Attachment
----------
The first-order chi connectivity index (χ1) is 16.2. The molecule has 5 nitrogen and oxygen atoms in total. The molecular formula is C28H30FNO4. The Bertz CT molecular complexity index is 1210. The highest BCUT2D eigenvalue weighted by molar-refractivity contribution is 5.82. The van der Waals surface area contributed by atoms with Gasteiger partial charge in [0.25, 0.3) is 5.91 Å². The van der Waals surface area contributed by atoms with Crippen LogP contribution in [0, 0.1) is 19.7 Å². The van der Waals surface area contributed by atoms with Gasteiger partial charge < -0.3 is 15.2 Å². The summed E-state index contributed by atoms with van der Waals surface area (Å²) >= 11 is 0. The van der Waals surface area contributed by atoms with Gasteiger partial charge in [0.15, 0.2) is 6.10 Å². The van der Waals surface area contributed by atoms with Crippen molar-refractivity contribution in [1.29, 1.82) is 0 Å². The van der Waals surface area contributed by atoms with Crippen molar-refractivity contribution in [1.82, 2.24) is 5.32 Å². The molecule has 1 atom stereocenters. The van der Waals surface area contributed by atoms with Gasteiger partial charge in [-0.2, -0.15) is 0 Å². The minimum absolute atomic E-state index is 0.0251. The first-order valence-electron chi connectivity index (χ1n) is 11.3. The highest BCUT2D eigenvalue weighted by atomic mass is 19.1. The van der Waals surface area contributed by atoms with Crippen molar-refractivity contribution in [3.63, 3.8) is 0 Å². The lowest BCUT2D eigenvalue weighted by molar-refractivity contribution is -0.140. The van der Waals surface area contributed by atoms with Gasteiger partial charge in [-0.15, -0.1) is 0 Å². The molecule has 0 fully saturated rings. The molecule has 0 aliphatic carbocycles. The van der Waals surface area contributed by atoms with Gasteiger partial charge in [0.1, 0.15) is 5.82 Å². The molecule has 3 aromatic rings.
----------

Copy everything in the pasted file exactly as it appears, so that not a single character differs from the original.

The first-order chi connectivity index (χ1) is 16.2. The molecule has 5 nitrogen and oxygen atoms in total. The molecular formula is C28H30FNO4. The Bertz CT molecular complexity index is 1210. The highest BCUT2D eigenvalue weighted by molar-refractivity contribution is 5.82. The van der Waals surface area contributed by atoms with Gasteiger partial charge in [0.25, 0.3) is 5.91 Å². The van der Waals surface area contributed by atoms with Crippen LogP contribution in [0, 0.1) is 19.7 Å². The van der Waals surface area contributed by atoms with Gasteiger partial charge < -0.3 is 15.2 Å². The summed E-state index contributed by atoms with van der Waals surface area (Å²) >= 11 is 0. The van der Waals surface area contributed by atoms with Gasteiger partial charge in [0.15, 0.2) is 6.10 Å². The van der Waals surface area contributed by atoms with Crippen molar-refractivity contribution in [1.29, 1.82) is 0 Å². The van der Waals surface area contributed by atoms with Crippen molar-refractivity contribution in [1.82, 2.24) is 5.32 Å². The molecule has 1 atom stereocenters. The van der Waals surface area contributed by atoms with Gasteiger partial charge in [-0.2, -0.15) is 0 Å². The minimum absolute atomic E-state index is 0.0251. The first-order valence-electron chi connectivity index (χ1n) is 11.3. The highest BCUT2D eigenvalue weighted by atomic mass is 19.1. The van der Waals surface area contributed by atoms with Crippen molar-refractivity contribution in [3.63, 3.8) is 0 Å². The lowest BCUT2D eigenvalue weighted by molar-refractivity contribution is -0.140. The van der Waals surface area contributed by atoms with Gasteiger partial charge in [-0.15, -0.1) is 0 Å². The molecule has 0 fully saturated rings. The molecule has 0 aliphatic carbocycles. The van der Waals surface area contributed by atoms with Gasteiger partial charge in [0.1, 0.15) is 5.82 Å². The molecule has 3 aromatic rings.